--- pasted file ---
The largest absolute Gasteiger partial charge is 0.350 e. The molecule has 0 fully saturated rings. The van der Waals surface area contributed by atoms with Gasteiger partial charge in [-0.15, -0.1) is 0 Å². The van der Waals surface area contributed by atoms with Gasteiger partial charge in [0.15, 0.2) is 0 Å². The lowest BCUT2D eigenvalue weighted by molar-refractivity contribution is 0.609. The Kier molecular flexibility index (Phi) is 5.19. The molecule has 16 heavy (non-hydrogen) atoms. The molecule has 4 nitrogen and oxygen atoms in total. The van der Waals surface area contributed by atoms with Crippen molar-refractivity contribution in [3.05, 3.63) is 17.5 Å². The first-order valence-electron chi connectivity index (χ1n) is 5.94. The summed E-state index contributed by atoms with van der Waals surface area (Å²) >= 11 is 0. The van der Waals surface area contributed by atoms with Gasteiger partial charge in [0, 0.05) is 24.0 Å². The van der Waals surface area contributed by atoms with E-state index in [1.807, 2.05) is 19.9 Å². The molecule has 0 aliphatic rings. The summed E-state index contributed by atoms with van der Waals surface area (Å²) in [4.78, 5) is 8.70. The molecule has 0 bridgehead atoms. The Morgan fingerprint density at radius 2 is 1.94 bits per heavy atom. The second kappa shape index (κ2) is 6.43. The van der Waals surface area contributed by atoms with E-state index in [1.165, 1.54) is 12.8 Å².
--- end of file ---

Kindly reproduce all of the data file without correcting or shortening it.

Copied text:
The largest absolute Gasteiger partial charge is 0.350 e. The molecule has 0 fully saturated rings. The van der Waals surface area contributed by atoms with Gasteiger partial charge in [-0.15, -0.1) is 0 Å². The van der Waals surface area contributed by atoms with Gasteiger partial charge in [0.15, 0.2) is 0 Å². The lowest BCUT2D eigenvalue weighted by molar-refractivity contribution is 0.609. The Kier molecular flexibility index (Phi) is 5.19. The molecule has 16 heavy (non-hydrogen) atoms. The molecule has 4 nitrogen and oxygen atoms in total. The van der Waals surface area contributed by atoms with Crippen molar-refractivity contribution in [3.05, 3.63) is 17.5 Å². The first-order valence-electron chi connectivity index (χ1n) is 5.94. The summed E-state index contributed by atoms with van der Waals surface area (Å²) >= 11 is 0. The van der Waals surface area contributed by atoms with Gasteiger partial charge in [0, 0.05) is 24.0 Å². The van der Waals surface area contributed by atoms with E-state index in [1.807, 2.05) is 19.9 Å². The molecule has 0 aliphatic rings. The summed E-state index contributed by atoms with van der Waals surface area (Å²) in [4.78, 5) is 8.70. The molecule has 0 bridgehead atoms. The Morgan fingerprint density at radius 2 is 1.94 bits per heavy atom. The second kappa shape index (κ2) is 6.43. The van der Waals surface area contributed by atoms with E-state index in [1.165, 1.54) is 12.8 Å².